WHAT IS PILATES?
All Pilates movements are based on 6 core principles: Control, concentration, precision, breath, centring and flow. When combined, these create the full body conditioning workout that makes Pilates so effective for strengthening and toning the body and focusing the mind. At nearly 100 years old, it has certainly stood the test of time - and is used for a multitude of purposes including treating back pain, injury rehabilitation, improvement of joint health for arthritis patients and posture correction amongst many other things.
Originally named 'Contrology' by its inventor Joseph Pilates, this method of body conditioning is difficult to define in a single
phrase alone because as the 6 principles suggest...it embodies so much.
What may be easier is to explain is what makes Pilates different from other exercise regimes. Pilates is all about the detail, so low repetitions of movement are used to perform each exercise with absolute precision and control. To do this requires dedicated mental focus....which is why Pilates is so frequently described as an integration of body and mind.
Pilates wanted his exercises to be an 'antidote to modern life' - aiming to correct the effect of repetitive bad habits on the body. This influenced his focus on improving poor posture, and strengthening the core to stabilise and mobilise the spine. Today this is more important that ever as we spend our lives sitting or standing at work, carrying loads, or wearing high heels - all of which affect our physiology.
Concentrating on the execution of movement enables integration of body and mind which in turn leads to greater precision and control.
Joseph Pilates was born in Germany in 1880 and was a sickly child suffering from various health defects that jeopardised his life expectancy. He used this as a motivation to strive to reach peak fitness, and began using sports to obtain a lean and muscular physique.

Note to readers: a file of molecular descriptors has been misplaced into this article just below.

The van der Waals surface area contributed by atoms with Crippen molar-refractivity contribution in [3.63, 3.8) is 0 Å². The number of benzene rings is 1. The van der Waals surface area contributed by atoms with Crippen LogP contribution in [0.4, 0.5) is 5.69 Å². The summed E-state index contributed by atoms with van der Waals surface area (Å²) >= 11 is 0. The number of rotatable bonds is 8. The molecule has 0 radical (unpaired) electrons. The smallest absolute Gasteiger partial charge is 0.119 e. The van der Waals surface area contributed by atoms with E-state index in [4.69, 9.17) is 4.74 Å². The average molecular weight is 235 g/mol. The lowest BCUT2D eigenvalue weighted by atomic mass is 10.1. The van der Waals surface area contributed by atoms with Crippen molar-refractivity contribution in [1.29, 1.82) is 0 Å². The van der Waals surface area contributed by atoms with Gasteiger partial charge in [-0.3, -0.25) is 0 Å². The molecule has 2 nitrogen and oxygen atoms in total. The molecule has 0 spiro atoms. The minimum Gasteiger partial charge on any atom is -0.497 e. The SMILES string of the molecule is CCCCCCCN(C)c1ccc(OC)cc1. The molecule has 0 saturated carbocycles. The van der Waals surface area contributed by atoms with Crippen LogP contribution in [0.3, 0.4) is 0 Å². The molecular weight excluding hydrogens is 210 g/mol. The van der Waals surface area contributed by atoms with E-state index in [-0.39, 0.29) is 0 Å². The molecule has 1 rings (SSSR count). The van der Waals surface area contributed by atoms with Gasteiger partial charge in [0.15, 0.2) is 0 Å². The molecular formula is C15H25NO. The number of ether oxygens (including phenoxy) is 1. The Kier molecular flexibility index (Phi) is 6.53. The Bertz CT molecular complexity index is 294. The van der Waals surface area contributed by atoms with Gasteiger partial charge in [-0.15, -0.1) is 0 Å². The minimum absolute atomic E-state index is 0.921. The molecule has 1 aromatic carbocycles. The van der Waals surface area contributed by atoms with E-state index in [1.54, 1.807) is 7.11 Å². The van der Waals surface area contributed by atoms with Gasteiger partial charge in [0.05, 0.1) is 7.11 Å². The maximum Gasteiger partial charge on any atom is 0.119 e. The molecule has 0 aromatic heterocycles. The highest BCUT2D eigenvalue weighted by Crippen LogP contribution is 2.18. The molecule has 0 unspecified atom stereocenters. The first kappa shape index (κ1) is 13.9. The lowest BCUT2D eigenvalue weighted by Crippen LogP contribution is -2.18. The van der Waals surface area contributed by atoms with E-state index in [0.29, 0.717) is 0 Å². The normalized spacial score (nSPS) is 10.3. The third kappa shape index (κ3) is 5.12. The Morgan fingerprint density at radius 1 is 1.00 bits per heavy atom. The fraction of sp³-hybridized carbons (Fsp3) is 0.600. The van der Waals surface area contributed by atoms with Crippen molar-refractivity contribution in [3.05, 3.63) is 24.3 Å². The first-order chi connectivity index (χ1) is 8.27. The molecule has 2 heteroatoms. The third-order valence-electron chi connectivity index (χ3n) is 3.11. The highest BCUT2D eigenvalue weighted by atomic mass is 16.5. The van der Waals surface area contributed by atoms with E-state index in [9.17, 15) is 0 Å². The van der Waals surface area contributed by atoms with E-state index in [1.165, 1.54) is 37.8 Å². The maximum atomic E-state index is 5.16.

Having moved to England during the First World War, it was during his time working in an infirmary that he began developing resistance exercises using hospital bed springs and straps to help rehabilitate his patients and improve their muscular strength and ability.
In 1926 he moved back to the US and set up a studio in New York where he worked with dancers from the New York School of Ballet to help improve their body conditioning and endurance. His core beliefs were that factors like lifestyle, posture and breathing were impairments to physical health (a concept that he rightly saw to be ahead of it's time.)
In 1945 Pilates wrote his book 'Return to Life Through Contrology' - the only evidence he personally provided of his techniques. He did not patent his programme, allowing it to be shared with others as it is today.
Pilates had a number of apprentices who have gone on to interpret, teach and apply the Pilates method in schools worldwide. The programme was introduced in the UK in 1970 by his apprentice Alan Herdman who to this day still lectures and publishes on the subject. As you would expect, since its inception, the method has adapted and evolved somewhat to meet the demands of modern life and reflect scientific advances in sports and exercise.